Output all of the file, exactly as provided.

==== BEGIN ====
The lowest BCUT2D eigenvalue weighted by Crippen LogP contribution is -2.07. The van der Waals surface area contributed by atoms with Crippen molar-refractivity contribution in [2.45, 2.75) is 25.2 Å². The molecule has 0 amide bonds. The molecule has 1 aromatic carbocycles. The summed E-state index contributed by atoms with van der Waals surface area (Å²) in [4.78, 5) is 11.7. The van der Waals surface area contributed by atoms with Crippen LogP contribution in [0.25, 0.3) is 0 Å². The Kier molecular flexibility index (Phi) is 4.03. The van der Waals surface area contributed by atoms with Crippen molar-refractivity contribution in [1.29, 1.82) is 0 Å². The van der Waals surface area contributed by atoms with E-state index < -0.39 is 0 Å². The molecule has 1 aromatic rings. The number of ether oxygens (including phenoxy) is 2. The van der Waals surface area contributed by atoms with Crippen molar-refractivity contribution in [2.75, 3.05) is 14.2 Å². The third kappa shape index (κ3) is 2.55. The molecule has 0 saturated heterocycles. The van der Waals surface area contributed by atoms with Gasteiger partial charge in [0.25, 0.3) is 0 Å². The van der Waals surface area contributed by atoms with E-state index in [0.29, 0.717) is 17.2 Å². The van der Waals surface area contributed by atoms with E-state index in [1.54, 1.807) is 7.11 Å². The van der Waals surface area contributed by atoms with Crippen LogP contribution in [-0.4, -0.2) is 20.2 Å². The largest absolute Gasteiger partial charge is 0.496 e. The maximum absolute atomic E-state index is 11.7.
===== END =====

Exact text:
The lowest BCUT2D eigenvalue weighted by Crippen LogP contribution is -2.07. The van der Waals surface area contributed by atoms with Crippen molar-refractivity contribution in [2.45, 2.75) is 25.2 Å². The molecule has 0 amide bonds. The molecule has 1 aromatic carbocycles. The summed E-state index contributed by atoms with van der Waals surface area (Å²) in [4.78, 5) is 11.7. The van der Waals surface area contributed by atoms with Crippen LogP contribution in [0.25, 0.3) is 0 Å². The Kier molecular flexibility index (Phi) is 4.03. The van der Waals surface area contributed by atoms with Crippen molar-refractivity contribution in [1.29, 1.82) is 0 Å². The van der Waals surface area contributed by atoms with E-state index < -0.39 is 0 Å². The molecule has 1 aromatic rings. The number of ether oxygens (including phenoxy) is 2. The van der Waals surface area contributed by atoms with Crippen molar-refractivity contribution in [2.75, 3.05) is 14.2 Å². The third kappa shape index (κ3) is 2.55. The molecule has 0 saturated heterocycles. The van der Waals surface area contributed by atoms with Gasteiger partial charge in [0.25, 0.3) is 0 Å². The van der Waals surface area contributed by atoms with E-state index in [0.29, 0.717) is 17.2 Å². The van der Waals surface area contributed by atoms with E-state index in [1.54, 1.807) is 7.11 Å². The van der Waals surface area contributed by atoms with Crippen LogP contribution in [-0.4, -0.2) is 20.2 Å². The largest absolute Gasteiger partial charge is 0.496 e. The maximum absolute atomic E-state index is 11.7.